We have been talking about Personalized Medicine for years. “Wouldn’t it be better if the medicine that I was taking was designed just for me?” We all know that personalized medicine would greatly benefit individual patients.
So how will we get there?
- Medical doctors will have to go back to treat patients as individuals. General practitioners have become commodities and have become institutionalized. It takes YEARS to find a practitioner that treats each patient as an individual and not like a case study in some dusty book on a shelf somewhere.
- Diagnostics will lead the way. The diagnostics side of the industry will be on the leading edge of making personalized medicine happen. There will have to be advanced diagnostics tests that can be used to finely hone in on sensitivities, allergies, reactions to drugs and the like. We can do part of this now, but it will become more specific as we approach a true individualized approach to medicine.
- Dosage forms will change. In order to personalize medicine, the patient will be the focus. The dosage forms will have to be easy to use and stable at room temperature. Earlier this year at the Interphex show, my colleague and I did a presentation on “disruptive technologies” and discussed many of the new dosage forms being developed; i.e. micro needle intradermal patches, medicines that dose according to your wearable devices, orally dissolving films and forms, etc. They are all aimed at making the patient’s lives better and easier and hopefully for less money. This will be key for getting a personalized medicine approach to the patient. Who wants to think so hard about taking a dosage at a certain time a day? Our seniors have to deal with this now and can tell you very specifically how difficult and annoying it is to have to set alarms to remember to take different medicines. Call your Grandmom. Ask her. Go ahead – you probably need to call her anyway.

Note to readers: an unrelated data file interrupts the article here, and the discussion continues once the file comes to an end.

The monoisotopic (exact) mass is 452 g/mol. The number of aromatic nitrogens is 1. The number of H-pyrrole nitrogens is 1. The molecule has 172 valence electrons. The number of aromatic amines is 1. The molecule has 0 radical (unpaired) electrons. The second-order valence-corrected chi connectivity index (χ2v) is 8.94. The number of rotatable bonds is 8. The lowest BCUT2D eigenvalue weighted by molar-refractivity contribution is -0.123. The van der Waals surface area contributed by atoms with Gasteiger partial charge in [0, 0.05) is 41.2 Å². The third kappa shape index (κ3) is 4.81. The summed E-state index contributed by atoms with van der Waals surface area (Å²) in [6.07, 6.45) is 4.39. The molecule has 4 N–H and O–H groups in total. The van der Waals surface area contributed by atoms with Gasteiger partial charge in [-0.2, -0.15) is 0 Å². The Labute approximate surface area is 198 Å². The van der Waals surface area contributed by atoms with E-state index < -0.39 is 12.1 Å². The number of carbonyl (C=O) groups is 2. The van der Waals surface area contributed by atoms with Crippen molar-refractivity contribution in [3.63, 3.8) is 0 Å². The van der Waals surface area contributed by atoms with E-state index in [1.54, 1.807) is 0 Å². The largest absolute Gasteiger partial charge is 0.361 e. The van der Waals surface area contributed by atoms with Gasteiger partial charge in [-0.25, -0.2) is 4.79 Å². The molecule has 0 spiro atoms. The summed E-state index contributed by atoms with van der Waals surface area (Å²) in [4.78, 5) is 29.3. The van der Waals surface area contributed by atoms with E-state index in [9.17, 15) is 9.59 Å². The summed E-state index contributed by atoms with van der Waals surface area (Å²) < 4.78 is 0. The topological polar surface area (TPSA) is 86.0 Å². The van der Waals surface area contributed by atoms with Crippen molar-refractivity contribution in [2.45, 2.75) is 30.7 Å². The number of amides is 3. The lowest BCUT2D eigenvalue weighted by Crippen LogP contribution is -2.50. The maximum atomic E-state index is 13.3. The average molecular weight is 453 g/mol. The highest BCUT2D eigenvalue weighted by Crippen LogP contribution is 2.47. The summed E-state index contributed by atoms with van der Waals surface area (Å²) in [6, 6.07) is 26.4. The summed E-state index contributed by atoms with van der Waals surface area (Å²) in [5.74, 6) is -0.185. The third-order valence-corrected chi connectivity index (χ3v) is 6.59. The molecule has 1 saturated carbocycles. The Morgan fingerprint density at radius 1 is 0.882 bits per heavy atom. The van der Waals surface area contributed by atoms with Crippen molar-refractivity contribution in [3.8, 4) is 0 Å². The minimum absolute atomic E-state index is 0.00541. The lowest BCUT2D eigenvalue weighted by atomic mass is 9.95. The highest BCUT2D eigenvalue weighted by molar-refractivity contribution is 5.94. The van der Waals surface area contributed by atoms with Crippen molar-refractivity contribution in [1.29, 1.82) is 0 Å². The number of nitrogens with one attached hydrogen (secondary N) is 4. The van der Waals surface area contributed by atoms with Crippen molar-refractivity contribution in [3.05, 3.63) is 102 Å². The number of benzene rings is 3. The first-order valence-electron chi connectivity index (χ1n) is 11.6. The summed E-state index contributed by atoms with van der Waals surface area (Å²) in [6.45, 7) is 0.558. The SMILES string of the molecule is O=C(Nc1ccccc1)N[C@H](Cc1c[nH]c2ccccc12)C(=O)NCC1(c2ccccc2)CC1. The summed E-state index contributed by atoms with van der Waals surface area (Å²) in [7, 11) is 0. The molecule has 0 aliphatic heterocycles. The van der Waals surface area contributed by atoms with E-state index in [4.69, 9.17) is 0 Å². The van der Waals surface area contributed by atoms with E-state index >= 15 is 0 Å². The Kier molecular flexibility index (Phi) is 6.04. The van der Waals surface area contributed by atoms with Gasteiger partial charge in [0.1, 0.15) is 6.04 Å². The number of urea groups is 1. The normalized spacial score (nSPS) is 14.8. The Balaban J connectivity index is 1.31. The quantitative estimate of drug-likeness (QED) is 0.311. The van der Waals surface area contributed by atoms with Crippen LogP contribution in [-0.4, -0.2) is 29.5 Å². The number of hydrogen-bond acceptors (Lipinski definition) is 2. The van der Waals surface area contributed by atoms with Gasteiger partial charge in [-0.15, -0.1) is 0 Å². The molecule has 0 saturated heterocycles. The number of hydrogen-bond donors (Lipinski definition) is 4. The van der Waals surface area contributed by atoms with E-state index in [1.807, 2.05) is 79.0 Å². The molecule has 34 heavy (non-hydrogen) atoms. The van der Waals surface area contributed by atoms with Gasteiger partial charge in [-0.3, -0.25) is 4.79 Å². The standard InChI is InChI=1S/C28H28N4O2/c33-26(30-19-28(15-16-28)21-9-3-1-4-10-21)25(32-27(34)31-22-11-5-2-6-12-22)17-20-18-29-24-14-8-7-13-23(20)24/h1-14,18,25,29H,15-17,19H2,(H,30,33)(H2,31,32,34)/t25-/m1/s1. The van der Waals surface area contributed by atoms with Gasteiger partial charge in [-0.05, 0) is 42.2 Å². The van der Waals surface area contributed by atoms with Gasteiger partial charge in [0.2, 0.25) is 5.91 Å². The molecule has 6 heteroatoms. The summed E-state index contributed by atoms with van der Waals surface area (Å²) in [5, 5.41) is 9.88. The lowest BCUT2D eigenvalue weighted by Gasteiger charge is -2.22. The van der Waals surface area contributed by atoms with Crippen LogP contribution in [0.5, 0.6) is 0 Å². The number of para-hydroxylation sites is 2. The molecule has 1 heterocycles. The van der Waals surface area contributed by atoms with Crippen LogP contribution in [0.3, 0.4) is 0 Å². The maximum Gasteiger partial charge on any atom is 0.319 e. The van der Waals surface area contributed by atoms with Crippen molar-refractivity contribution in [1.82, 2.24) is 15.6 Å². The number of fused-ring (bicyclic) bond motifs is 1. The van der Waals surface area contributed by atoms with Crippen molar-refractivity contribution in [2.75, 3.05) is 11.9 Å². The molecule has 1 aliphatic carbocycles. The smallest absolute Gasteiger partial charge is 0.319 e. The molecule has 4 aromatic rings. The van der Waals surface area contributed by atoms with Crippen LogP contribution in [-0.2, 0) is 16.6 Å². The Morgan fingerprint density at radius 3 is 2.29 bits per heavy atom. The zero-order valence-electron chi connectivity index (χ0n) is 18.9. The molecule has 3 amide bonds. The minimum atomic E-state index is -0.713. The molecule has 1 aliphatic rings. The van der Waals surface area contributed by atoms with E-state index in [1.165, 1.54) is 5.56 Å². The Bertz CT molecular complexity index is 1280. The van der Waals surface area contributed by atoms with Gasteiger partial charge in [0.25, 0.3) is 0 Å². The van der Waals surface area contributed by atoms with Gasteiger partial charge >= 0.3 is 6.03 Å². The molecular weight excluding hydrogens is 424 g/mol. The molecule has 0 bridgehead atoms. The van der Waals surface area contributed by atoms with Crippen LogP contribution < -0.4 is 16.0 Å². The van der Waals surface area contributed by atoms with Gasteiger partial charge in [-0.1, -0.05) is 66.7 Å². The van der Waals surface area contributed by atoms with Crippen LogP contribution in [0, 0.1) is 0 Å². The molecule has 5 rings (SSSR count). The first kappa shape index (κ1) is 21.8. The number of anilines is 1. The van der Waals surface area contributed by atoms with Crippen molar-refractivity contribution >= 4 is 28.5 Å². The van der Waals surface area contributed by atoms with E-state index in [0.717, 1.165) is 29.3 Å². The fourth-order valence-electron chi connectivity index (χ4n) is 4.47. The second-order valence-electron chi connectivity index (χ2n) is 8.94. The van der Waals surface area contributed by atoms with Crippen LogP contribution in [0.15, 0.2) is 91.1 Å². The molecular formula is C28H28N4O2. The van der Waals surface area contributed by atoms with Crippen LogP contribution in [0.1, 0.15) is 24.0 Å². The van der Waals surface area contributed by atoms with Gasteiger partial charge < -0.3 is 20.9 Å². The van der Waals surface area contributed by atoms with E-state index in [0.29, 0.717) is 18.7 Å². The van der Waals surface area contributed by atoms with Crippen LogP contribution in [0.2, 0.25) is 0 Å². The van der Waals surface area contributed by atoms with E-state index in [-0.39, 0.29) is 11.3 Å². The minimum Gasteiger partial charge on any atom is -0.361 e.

- The pharmacists’ jobs will change. If this goes the way the industry is hoping, the pharmacies that we go to may go through a drastic change. What if an automated compounding and tableting machine can be made for the most common medicines and one tablet per day per patient can be made specifically for that patient? That is the hope. What if we can set differing dosage release times? There is technology coming out with that in mind.
- The wearable market is changing. All of that data that your fitness tracker can document is useful. The next generation of wearables are getting more sophisticated – some can detect blood sugar levels, others can detect electrical signature changes in the body. One of the ones that we have looked at lately can actually dose up to seven compounds at different times during the day. It looks like a large bandage. All of this technology can be put to use to provide the patient (or medical staff) with by-the-minute feedback.
- The equipment in the manufacturing facility will change. Personalized medicine will change the formulations of many medicines to be bio-available specifically for a given person. So instead of machines that will make large batches of a few formulations per year, the machines will need to be able to make small batches of many formulations per year. The cleaning steps between the batches will become more important.
The industry is on its way. Research and development within pharmaceutical companies and within educational institutions are rich with ideas and programs to get closer to the best medications for each of us. It will not happen immediately, the way the politicians want. Neither will it be costless. It is a delicate process, but it is good to see progress.